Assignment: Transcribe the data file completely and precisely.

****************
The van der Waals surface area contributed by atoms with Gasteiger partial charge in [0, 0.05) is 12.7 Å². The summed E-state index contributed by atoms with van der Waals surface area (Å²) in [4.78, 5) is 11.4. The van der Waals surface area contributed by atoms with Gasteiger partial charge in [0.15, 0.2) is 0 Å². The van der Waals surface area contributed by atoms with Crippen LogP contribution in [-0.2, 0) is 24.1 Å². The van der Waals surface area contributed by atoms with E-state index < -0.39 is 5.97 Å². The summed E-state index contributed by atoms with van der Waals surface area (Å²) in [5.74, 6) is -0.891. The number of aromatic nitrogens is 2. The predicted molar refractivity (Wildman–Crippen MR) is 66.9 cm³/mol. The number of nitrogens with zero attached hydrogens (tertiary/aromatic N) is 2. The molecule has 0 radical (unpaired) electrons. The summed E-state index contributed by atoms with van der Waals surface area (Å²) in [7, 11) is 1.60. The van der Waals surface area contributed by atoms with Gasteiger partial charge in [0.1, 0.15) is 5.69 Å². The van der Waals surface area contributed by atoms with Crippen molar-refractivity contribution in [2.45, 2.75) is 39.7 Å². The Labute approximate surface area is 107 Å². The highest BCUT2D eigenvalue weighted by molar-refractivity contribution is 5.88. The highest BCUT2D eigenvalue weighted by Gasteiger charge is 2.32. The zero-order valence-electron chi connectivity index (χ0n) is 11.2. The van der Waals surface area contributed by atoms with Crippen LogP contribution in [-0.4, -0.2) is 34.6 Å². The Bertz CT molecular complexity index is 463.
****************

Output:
The van der Waals surface area contributed by atoms with Gasteiger partial charge in [0, 0.05) is 12.7 Å². The summed E-state index contributed by atoms with van der Waals surface area (Å²) in [4.78, 5) is 11.4. The van der Waals surface area contributed by atoms with Gasteiger partial charge in [0.15, 0.2) is 0 Å². The van der Waals surface area contributed by atoms with Crippen LogP contribution in [-0.2, 0) is 24.1 Å². The van der Waals surface area contributed by atoms with E-state index < -0.39 is 5.97 Å². The summed E-state index contributed by atoms with van der Waals surface area (Å²) in [5.74, 6) is -0.891. The number of aromatic nitrogens is 2. The predicted molar refractivity (Wildman–Crippen MR) is 66.9 cm³/mol. The number of nitrogens with zero attached hydrogens (tertiary/aromatic N) is 2. The molecule has 0 radical (unpaired) electrons. The summed E-state index contributed by atoms with van der Waals surface area (Å²) in [7, 11) is 1.60. The van der Waals surface area contributed by atoms with Gasteiger partial charge in [0.1, 0.15) is 5.69 Å². The van der Waals surface area contributed by atoms with Crippen molar-refractivity contribution in [2.45, 2.75) is 39.7 Å². The Labute approximate surface area is 107 Å². The highest BCUT2D eigenvalue weighted by molar-refractivity contribution is 5.88. The highest BCUT2D eigenvalue weighted by Gasteiger charge is 2.32. The zero-order valence-electron chi connectivity index (χ0n) is 11.2. The van der Waals surface area contributed by atoms with Crippen LogP contribution in [-0.4, -0.2) is 34.6 Å². The Bertz CT molecular complexity index is 463.